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New forest coming to city's south end

The Rotary Club of Guelph will be breaking ground on the new project next Earth Day that will see 6,000 tree and other pollinator-friendly plants and species along Clair Road West
20220503 Rotary Club of Guelph AD
Rotary Club of Guelph members Carolyn Weatherson, left, and David Latrielle, pose by a tree sapling.

Next year the Rotary Club of Guelph will be breaking ground on its next environmental project, this one a new forest in the city's south end.

This wooded area will sit on a 9.3-acre property along Clair Road West. On Earth Day 2023, the Rotary Club will begin planting 6,000 native trees and other pollinator-friendly species, with the goal of completing the new forest in three years. 

Carolyn Weatherson and David Latrielle are members of the Rotary Club of Guelph. Both mention the new forest follows the completion of the Rotary Forest, a 100-acre property along Concession Road, which the completion of the forest by 2020 was part of the Rotary Club's plan to celebrate its centennial anniversary.

“It’s bittersweet, because it was supposed to be done in 2020 which was the centennial year of our club and I happened to be the president that year and on that committee, but COVID happened," said Weatherson, noting that larger project is expected to wrap up this month. 

Weatherson said the idea to create the new forest was inspired by Martin Neumann, co-founder of Trees for Guelph. 

“Our club has a history of tree planting, we planted in the arboretum up by the university and in a number of different areas prior to tree planting here," said Weatherson.

“After exploring for a year what our next environmental project could be, we looked beyond planting trees to other concepts, but nothing was a perfect fit for us. So we once again went to Martin Neumann, and he suggested talking to Dave Beaton from the city, and it wasn't long before we had a new forest."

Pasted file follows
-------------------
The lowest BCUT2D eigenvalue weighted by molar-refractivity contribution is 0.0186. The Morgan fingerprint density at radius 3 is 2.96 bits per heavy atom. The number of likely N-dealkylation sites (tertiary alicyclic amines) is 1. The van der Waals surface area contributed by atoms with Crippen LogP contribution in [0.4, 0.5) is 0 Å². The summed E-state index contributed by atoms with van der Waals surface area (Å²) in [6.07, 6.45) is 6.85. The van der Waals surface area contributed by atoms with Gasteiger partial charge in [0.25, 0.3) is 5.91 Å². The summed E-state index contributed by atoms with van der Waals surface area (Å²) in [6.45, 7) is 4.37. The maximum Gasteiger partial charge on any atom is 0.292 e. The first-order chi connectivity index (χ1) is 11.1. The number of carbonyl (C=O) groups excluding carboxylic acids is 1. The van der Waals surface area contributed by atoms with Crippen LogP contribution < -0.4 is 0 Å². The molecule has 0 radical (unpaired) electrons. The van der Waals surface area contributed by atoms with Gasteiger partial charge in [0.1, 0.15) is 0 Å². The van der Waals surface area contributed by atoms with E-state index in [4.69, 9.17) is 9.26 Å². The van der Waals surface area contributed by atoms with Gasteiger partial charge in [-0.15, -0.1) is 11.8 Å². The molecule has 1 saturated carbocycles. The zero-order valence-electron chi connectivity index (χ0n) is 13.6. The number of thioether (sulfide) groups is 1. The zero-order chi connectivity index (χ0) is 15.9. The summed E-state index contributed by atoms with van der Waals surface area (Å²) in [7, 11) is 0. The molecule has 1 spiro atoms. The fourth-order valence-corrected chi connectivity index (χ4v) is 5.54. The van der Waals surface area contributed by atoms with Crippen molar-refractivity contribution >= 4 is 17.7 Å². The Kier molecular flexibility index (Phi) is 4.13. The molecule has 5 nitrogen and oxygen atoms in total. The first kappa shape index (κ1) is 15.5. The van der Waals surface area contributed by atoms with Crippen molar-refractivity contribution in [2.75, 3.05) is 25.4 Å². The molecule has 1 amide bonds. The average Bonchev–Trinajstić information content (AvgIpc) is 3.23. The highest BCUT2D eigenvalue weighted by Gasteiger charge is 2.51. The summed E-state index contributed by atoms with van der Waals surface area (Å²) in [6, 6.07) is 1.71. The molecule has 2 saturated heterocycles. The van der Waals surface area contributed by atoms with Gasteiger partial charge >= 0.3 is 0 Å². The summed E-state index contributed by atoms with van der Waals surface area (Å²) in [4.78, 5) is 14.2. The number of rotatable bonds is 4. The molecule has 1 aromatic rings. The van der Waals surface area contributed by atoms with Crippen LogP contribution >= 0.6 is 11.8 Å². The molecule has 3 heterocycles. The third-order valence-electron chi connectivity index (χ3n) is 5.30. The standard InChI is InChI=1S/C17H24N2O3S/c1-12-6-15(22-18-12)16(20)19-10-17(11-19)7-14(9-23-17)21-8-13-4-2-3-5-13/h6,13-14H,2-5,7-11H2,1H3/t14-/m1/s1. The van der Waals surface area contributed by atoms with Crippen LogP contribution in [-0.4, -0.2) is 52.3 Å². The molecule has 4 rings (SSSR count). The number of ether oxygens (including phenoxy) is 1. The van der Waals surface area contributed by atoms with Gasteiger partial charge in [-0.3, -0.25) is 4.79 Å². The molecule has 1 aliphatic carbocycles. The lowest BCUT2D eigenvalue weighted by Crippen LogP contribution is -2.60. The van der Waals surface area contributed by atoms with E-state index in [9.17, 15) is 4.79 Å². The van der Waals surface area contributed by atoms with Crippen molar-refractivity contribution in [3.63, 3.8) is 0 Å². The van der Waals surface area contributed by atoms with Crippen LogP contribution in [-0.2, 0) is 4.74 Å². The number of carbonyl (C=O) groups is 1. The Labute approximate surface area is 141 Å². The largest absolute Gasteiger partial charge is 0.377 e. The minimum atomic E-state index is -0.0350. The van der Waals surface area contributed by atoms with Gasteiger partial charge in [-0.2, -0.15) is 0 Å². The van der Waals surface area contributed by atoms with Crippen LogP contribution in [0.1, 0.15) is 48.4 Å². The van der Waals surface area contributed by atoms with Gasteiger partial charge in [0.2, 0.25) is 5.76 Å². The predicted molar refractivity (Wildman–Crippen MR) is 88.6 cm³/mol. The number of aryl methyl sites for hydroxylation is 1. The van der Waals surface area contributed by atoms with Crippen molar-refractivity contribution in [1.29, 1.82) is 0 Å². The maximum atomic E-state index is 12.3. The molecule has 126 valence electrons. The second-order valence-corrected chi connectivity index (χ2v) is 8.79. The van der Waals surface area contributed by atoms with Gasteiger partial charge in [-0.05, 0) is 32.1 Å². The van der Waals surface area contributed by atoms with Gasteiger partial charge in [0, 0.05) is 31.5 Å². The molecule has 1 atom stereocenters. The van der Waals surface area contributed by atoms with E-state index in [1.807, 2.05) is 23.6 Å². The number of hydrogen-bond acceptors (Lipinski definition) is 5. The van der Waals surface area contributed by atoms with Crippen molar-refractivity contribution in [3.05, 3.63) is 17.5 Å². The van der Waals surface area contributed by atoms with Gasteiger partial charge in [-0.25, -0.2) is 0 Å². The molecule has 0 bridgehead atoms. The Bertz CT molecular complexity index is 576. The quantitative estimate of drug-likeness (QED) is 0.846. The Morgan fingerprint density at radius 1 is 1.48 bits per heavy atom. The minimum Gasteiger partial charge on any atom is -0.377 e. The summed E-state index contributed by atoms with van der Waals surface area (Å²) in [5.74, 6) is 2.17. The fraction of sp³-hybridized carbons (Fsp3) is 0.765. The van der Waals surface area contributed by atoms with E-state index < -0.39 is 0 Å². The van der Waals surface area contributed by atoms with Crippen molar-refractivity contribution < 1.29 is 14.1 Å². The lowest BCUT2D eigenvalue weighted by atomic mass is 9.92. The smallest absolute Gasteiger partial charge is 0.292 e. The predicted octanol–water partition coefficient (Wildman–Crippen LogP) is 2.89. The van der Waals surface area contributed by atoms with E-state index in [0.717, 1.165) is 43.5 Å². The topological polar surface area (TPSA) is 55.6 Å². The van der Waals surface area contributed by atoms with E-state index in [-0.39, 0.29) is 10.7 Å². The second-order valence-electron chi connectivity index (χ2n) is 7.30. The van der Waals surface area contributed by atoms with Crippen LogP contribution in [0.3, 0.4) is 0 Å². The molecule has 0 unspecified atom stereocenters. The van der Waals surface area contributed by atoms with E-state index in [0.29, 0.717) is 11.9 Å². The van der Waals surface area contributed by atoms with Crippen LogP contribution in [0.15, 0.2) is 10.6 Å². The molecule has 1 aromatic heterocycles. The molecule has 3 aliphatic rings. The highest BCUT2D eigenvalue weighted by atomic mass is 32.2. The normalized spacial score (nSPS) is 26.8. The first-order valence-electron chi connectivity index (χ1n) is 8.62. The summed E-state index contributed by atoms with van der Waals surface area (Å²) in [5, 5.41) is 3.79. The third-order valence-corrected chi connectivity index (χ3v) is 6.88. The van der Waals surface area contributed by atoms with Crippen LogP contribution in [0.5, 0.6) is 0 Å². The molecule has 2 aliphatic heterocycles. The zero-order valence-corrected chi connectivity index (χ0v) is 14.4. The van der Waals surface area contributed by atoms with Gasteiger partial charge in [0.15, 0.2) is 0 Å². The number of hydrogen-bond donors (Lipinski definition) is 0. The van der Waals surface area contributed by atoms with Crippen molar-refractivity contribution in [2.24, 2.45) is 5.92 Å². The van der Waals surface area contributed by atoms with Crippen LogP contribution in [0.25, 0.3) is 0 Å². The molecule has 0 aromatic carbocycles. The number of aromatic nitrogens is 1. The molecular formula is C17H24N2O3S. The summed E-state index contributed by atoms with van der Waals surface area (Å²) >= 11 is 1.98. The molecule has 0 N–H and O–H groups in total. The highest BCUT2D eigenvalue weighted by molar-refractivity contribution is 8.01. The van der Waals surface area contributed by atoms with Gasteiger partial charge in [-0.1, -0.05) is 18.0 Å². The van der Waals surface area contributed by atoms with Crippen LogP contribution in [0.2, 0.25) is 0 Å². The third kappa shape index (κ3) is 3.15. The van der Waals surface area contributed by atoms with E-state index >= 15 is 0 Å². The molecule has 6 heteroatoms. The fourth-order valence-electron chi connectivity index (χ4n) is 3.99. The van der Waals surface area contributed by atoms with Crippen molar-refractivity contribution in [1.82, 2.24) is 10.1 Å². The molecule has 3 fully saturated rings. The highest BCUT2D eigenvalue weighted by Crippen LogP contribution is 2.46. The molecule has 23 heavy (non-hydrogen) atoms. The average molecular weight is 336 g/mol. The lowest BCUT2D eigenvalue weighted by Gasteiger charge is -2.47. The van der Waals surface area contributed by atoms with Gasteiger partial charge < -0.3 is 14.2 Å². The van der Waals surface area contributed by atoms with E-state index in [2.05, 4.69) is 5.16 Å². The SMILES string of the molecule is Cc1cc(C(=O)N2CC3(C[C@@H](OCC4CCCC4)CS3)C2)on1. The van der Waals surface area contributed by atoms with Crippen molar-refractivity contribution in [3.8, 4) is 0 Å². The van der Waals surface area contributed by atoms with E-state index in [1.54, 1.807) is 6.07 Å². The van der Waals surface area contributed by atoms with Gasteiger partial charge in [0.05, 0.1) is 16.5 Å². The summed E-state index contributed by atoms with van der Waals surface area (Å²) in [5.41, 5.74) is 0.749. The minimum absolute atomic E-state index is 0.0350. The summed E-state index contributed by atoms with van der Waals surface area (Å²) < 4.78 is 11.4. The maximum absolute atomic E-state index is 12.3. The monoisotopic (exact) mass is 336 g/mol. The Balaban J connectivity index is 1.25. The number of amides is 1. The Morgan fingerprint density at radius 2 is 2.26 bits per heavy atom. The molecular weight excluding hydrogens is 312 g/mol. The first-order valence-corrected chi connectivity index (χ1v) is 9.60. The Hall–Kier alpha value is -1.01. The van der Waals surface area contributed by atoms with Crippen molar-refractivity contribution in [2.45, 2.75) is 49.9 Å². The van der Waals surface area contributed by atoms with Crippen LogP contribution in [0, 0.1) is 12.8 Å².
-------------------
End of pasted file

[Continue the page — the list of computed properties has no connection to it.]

With the Rotary Forest, Latrielle explains there were a lot of logistics the Rotary Club of Guelph had to consider to bring volunteers to help with planting, due to its location. 

“In the new location, there’s probably a lot of people locally that if you make them aware of this project, won’t have to drive there,” said Latrielle.

“There’s going to be an educational component as well,” Weatherson said of the new project. “Maybe they don’t plant as many trees that day, but they get to enjoy some education with their families.”

Weatherson adds it is a big deal for their organization to be granted this land inside city limits.

“It’s very hard to find tree-planting opportunities, but an entire forest, inside city limits of any city in North America," said Weatherson, "that land is so valuable, and the fact that the city was willing to do that, and they understand the importance of it, shows how progressive our city is and how forward-thinking our forestry department is."

“Certainly, Martin shared a vision with us about where the next project starts, that Clair Road area, it could extend all the along the Hanlon park,” said Latrielle, “there’s that hydro corridor area there that could be planted, and conceivably, you start there and you can move all the way up to along Woodlawn (Woodlawn Road.)”

Latrielle said the new forest will also provide many benefits for the city, including increasing the tree canopy and protecting the watershed. Weatherson cites it will also help sequester carbon, clean our water and provide shelter for animals. 

“For the humans who go there, it's so important to be in nature for our own well being, mentally and physically," said Weatherson. 

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Ariel Deutschmann

About the Author: Ariel Deutschmann

Ariel Deutschmann is a feature writer and reporter who covers community events, businesses, social initiatives, human interest stories and more involving Guelph and Wellington County
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